The code below shows how to do this....

IUnityContainer container = new UnityContainer().LoadConfiguration("providerContainer");

IWaterMarkProvider provider = container.Resolve<IWaterMarkProvider>(fileType);

provider.WaterMark();


Note that "providerContainer" is the name of the container specified in the configuration file.
The "fileType" is a parameter that holds the type of the file e.g. "docx"
Whats the advantage of this approach to the approach that we initial put forward, that is with the simple factory we implemened in the first code listing?
First, the code for creation of these classes are "outsourced" and responbility of the container
Secondly, the providers can be changed without recompiling the source, this is even true when we add a new file type. We can just configure it on the configuration file.
Thirdly, If these providers depend on other types, the container will take care of injecting these types into the provider.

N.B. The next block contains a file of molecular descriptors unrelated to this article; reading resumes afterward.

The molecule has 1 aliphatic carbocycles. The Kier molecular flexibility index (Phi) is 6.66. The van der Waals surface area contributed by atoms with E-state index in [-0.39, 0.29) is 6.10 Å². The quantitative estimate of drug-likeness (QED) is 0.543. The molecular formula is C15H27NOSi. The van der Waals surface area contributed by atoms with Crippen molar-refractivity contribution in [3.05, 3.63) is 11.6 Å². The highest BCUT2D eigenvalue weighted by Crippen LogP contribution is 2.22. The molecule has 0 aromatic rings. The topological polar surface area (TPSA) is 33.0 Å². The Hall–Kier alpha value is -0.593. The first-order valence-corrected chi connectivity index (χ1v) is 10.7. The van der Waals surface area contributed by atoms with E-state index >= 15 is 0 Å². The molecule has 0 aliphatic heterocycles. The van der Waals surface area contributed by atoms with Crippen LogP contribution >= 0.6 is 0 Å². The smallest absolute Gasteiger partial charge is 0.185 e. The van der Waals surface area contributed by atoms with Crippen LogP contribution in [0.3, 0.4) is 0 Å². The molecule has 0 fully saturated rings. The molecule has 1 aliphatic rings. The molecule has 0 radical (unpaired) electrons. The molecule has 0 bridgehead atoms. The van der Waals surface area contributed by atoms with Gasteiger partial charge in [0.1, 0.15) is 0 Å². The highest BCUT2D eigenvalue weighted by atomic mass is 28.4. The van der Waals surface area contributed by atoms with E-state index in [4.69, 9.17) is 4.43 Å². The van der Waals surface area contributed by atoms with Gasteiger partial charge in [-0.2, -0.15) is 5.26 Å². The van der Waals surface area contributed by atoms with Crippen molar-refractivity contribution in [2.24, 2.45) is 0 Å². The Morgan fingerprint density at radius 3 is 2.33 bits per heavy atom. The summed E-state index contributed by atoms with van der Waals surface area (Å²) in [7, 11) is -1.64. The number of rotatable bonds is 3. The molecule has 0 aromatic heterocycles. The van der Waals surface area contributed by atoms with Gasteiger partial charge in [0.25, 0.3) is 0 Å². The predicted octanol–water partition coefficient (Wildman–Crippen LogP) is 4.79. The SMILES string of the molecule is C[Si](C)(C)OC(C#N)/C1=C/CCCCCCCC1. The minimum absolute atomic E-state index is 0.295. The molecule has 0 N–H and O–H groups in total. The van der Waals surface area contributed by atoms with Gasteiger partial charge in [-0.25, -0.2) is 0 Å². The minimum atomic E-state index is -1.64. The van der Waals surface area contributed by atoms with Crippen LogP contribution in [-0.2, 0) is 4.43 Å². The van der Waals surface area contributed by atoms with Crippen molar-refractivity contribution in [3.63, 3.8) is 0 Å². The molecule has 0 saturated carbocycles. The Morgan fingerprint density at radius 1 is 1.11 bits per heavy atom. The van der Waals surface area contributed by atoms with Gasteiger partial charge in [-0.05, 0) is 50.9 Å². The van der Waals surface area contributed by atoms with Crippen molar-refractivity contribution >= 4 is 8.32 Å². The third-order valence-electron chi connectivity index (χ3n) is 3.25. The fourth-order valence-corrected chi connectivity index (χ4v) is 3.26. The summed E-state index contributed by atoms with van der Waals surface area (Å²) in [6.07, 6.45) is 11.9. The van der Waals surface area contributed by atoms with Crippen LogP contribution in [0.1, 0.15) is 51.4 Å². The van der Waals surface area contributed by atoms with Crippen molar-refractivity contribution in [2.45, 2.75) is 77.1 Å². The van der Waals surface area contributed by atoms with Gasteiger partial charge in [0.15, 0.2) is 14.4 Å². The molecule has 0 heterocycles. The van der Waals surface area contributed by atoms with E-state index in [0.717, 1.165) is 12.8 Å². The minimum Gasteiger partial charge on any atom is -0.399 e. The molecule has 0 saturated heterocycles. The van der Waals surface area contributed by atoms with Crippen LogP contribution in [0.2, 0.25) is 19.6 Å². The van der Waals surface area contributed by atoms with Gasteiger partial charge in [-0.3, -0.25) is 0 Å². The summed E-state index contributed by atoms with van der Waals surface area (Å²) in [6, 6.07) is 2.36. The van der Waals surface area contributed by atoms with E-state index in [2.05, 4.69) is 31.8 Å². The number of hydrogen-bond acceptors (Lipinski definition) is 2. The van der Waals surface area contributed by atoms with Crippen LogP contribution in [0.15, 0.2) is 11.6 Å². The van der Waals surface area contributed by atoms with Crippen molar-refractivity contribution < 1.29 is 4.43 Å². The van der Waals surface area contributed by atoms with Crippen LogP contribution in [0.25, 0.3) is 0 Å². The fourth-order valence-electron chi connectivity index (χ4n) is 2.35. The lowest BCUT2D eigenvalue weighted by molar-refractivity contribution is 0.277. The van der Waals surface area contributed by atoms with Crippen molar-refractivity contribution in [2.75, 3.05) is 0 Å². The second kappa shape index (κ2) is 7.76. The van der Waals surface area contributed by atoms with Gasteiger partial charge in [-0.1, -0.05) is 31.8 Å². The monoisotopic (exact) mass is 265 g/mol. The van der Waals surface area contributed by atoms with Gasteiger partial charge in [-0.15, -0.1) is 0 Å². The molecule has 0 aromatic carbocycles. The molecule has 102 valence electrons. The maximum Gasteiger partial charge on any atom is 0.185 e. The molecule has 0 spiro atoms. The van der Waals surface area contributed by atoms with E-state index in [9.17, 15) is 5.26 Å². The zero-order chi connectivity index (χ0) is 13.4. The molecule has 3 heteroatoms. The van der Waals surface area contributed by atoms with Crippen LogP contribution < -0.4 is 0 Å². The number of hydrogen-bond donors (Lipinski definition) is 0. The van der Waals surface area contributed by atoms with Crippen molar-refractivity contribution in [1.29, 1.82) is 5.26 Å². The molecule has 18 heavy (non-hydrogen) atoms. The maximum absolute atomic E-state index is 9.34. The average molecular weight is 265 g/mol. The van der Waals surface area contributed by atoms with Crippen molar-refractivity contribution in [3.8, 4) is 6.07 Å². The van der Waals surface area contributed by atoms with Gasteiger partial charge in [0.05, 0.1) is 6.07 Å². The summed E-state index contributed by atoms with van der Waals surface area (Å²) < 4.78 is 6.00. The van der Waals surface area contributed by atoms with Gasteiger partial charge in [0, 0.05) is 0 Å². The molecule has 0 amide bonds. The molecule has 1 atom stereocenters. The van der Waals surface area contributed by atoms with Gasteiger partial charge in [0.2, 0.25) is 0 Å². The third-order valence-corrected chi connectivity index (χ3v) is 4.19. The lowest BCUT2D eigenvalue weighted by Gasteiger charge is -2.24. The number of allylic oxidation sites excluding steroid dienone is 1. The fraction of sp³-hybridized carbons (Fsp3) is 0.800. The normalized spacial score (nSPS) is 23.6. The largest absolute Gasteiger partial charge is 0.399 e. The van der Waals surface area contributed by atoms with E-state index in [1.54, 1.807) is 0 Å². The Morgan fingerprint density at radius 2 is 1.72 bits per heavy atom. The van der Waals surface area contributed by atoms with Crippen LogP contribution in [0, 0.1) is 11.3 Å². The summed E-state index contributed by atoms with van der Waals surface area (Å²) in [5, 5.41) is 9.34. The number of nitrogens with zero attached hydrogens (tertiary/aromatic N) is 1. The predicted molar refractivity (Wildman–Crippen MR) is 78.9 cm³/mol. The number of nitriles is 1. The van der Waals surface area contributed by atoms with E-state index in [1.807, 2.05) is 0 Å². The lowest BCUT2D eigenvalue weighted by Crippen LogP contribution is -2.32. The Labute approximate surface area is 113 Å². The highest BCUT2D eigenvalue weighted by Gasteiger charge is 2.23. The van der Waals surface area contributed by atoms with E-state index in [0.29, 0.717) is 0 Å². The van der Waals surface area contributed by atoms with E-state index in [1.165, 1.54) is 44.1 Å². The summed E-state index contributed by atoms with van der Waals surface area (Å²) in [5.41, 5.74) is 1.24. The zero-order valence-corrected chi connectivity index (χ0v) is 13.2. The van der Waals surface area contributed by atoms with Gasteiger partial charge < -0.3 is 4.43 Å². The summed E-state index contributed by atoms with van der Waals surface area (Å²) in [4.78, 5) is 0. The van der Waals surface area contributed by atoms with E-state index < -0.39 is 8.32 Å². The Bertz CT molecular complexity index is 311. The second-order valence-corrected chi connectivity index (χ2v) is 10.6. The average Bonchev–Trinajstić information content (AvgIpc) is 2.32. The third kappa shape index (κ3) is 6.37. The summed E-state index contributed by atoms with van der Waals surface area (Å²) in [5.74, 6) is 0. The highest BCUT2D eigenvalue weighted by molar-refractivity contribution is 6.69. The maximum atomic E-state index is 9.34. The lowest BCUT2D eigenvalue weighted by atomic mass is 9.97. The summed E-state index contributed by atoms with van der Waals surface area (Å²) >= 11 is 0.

Another advantage (unreleated to this example) of using Unity, is that it promotes loose coupling. This becomes really easy when mocking while unit testing. As you can just point Unity to your mocks rather then the real dependencies.

Also note that the lifetime of the instances created through the container can be controlled. By default, each call to the container will create a new instance, if you want to have the WordProvider be a singleton, you can do this...

<register type="TestLibrary.IWaterMarkProvider,TestLibrary" name="docx" mapTo="TestLibrary.WordProvider,TestLibrary" >

<lifetime type="singleton"/>

register>

Wednesday, March 28, 2012

System.Runtime.Caching (.Net 4.0)

.Net 4.0 introduced the System.Runtime.Caching namespace, this made developers to make use of caching functionality independent of the cache found in the System.Web DLL.
Caching using the System.Runtime.Caching provides an in memory cache but also allows developers to extend this with a different provider. For an example, you could have an implementation that could hold the items in memory but also persists it into the hard disk for the fear of cache eviction.

Adding an item into the cache is done this way...

//Get the default cache
MemoryCache cache = MemoryCache.Default;

//Add the item

cache.Add("MyKey",

"Nairooz Nilafdeen",

DateTimeOffset.Now.AddMinutes(19));

//Get the item from the cache